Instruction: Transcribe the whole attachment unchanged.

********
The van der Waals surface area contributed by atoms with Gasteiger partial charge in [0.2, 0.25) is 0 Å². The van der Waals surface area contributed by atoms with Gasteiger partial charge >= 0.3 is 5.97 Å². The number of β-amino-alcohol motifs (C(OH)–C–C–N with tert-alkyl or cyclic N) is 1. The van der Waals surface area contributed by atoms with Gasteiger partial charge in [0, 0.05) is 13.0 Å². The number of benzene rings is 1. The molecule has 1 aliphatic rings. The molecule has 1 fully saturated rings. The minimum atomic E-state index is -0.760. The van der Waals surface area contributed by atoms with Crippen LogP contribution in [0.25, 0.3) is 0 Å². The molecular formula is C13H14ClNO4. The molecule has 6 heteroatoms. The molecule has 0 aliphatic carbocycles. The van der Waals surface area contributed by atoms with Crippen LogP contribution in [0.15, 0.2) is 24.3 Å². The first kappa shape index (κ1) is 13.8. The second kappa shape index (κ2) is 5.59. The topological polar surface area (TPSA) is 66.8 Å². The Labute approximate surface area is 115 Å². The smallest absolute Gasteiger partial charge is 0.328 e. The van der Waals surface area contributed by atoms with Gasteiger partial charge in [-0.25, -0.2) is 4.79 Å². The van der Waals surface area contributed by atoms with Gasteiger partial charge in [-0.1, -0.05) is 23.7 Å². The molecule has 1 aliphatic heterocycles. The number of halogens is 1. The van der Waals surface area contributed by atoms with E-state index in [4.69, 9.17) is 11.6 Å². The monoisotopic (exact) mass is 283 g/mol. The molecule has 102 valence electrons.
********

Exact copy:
The van der Waals surface area contributed by atoms with Gasteiger partial charge in [0.2, 0.25) is 0 Å². The van der Waals surface area contributed by atoms with Gasteiger partial charge >= 0.3 is 5.97 Å². The number of β-amino-alcohol motifs (C(OH)–C–C–N with tert-alkyl or cyclic N) is 1. The van der Waals surface area contributed by atoms with Gasteiger partial charge in [0, 0.05) is 13.0 Å². The number of benzene rings is 1. The molecule has 1 aliphatic rings. The molecule has 1 fully saturated rings. The minimum atomic E-state index is -0.760. The van der Waals surface area contributed by atoms with Crippen LogP contribution in [0.25, 0.3) is 0 Å². The molecular formula is C13H14ClNO4. The molecule has 6 heteroatoms. The molecule has 0 aliphatic carbocycles. The van der Waals surface area contributed by atoms with Crippen LogP contribution in [0.15, 0.2) is 24.3 Å². The first kappa shape index (κ1) is 13.8. The second kappa shape index (κ2) is 5.59. The topological polar surface area (TPSA) is 66.8 Å². The Labute approximate surface area is 115 Å². The smallest absolute Gasteiger partial charge is 0.328 e. The van der Waals surface area contributed by atoms with Gasteiger partial charge in [-0.25, -0.2) is 4.79 Å². The van der Waals surface area contributed by atoms with Gasteiger partial charge in [-0.1, -0.05) is 23.7 Å². The molecule has 1 aliphatic heterocycles. The number of halogens is 1. The van der Waals surface area contributed by atoms with E-state index in [4.69, 9.17) is 11.6 Å². The monoisotopic (exact) mass is 283 g/mol. The molecule has 102 valence electrons.